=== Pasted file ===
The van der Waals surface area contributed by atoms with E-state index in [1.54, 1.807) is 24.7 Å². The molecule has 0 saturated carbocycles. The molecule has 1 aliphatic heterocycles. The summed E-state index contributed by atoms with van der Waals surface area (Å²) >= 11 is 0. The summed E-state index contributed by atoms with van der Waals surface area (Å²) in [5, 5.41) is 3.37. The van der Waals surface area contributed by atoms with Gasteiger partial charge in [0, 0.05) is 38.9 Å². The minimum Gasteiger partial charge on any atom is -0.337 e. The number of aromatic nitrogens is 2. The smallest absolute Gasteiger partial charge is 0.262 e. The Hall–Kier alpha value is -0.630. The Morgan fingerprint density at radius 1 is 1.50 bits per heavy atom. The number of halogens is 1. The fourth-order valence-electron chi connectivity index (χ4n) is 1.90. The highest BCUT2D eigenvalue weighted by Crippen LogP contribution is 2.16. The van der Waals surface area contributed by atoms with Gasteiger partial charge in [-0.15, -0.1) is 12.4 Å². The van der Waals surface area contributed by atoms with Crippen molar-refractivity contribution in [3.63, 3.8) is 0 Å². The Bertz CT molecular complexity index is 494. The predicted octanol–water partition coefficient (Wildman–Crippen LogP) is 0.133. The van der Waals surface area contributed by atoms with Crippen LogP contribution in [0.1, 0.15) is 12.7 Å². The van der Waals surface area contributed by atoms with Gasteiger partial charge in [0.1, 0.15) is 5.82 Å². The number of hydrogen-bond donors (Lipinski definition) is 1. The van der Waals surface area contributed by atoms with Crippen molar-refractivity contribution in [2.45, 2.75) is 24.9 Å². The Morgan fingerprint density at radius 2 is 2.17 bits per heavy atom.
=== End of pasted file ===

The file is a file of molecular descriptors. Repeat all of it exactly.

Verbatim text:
The van der Waals surface area contributed by atoms with E-state index in [1.54, 1.807) is 24.7 Å². The molecule has 0 saturated carbocycles. The molecule has 1 aliphatic heterocycles. The summed E-state index contributed by atoms with van der Waals surface area (Å²) >= 11 is 0. The summed E-state index contributed by atoms with van der Waals surface area (Å²) in [5, 5.41) is 3.37. The van der Waals surface area contributed by atoms with Gasteiger partial charge in [0, 0.05) is 38.9 Å². The minimum Gasteiger partial charge on any atom is -0.337 e. The number of aromatic nitrogens is 2. The smallest absolute Gasteiger partial charge is 0.262 e. The Hall–Kier alpha value is -0.630. The Morgan fingerprint density at radius 1 is 1.50 bits per heavy atom. The number of halogens is 1. The fourth-order valence-electron chi connectivity index (χ4n) is 1.90. The highest BCUT2D eigenvalue weighted by Crippen LogP contribution is 2.16. The van der Waals surface area contributed by atoms with Gasteiger partial charge in [-0.15, -0.1) is 12.4 Å². The van der Waals surface area contributed by atoms with Crippen molar-refractivity contribution in [3.63, 3.8) is 0 Å². The Bertz CT molecular complexity index is 494. The predicted octanol–water partition coefficient (Wildman–Crippen LogP) is 0.133. The van der Waals surface area contributed by atoms with Crippen LogP contribution in [0.1, 0.15) is 12.7 Å². The van der Waals surface area contributed by atoms with Gasteiger partial charge in [0.1, 0.15) is 5.82 Å². The number of hydrogen-bond donors (Lipinski definition) is 1. The van der Waals surface area contributed by atoms with Crippen molar-refractivity contribution in [2.45, 2.75) is 24.9 Å². The Morgan fingerprint density at radius 2 is 2.17 bits per heavy atom.